REDWOOD CITY, Calif. – Most venture capitalists like to say they are ready to roll 24 hours a day, seven days a week. While some VCs just say that, Jennifer Fonstad’s career history – which includes closing a deal while she was in a hospital delivery room waiting to give birth to her daughter, proves she really means it.
“I definitely focus on being a 24/7 VC. That is definitely part of the game and it is also a lot of fun,” says Fonstad, noting she devotes a significant amount of her energy to managing her time and her work so that she can be a good parent. “It is important to make sure you focus on your child,” she says.
Prior to joining Draper Fisher Jurvetson from business school in 1997 as a Kauffman Fellow, Fonstad spent seven years working in the strategy consulting business, where she began her career at Bain & Co. Her background in consulting proved to be a good training ground for her current career as a VC, she says. “In the strategy consulting business you really develop strong business judgement and business management skills very early on in your career. You also learn to get up to speed very quickly in different sectors and segments, because that is the nature of consulting,” she says.
Fonstad decided to jump into the VC world while she took some time off from her consulting career to work on Mitt Romney’s 1994 Senate campaign in Massachusetts. Fonstad says hearing Romney, who founded both Bain & Co. and private equity firm Bain Capital Inc., speak about his experience as an early-stage investor with Bain Capital convinced her to change careers. “That really captured my imagination as something I felt I could really enjoy and be really helpful to entrepreneurs in that respect,” she says.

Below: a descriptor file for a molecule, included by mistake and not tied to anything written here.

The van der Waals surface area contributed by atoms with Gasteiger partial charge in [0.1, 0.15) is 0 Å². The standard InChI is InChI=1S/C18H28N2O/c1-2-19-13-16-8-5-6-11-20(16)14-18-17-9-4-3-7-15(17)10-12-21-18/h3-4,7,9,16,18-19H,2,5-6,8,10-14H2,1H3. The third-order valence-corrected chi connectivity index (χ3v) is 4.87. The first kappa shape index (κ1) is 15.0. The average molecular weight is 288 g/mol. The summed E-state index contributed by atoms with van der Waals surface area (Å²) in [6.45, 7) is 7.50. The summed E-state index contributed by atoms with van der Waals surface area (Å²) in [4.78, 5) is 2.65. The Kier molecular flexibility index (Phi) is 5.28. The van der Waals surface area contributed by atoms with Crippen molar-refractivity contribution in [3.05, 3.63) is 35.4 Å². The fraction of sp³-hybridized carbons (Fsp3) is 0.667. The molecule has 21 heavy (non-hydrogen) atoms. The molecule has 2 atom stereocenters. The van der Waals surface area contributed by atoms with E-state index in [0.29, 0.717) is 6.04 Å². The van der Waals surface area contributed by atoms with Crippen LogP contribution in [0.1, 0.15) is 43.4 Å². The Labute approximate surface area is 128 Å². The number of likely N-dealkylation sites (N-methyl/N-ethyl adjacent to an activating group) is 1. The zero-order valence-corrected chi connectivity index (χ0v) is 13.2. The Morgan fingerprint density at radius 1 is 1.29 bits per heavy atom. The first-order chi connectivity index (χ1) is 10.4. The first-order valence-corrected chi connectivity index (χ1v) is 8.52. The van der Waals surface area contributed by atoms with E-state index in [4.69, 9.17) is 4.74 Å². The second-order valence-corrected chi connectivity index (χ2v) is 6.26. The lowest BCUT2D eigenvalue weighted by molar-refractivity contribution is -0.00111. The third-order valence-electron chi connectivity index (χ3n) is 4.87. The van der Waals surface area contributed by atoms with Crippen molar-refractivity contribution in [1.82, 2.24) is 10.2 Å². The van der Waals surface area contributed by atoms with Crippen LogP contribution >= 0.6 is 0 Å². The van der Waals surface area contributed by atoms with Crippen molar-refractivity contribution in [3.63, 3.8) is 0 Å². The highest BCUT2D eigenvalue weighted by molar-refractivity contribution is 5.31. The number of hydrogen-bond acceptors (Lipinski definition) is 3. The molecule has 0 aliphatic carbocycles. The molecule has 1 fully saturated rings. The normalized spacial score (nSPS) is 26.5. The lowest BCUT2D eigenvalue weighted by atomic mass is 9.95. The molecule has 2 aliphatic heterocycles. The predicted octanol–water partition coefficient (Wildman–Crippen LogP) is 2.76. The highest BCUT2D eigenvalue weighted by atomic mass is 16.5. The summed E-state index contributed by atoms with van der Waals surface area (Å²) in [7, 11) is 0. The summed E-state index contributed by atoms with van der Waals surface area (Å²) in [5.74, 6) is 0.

Working the Deals
While a VC has to serve a number of constituencies – from entrepreneurs to colleagues to limited partners – in the course of a typical work day, a successful VC always puts entrepreneurs first, Fonstad notes. “The number one thing is the entrepreneur and being an effective partner and champion of the entrepreneur to help build their business successfully,” she says, adding “because if you do that successfully you serve the rest well, too.”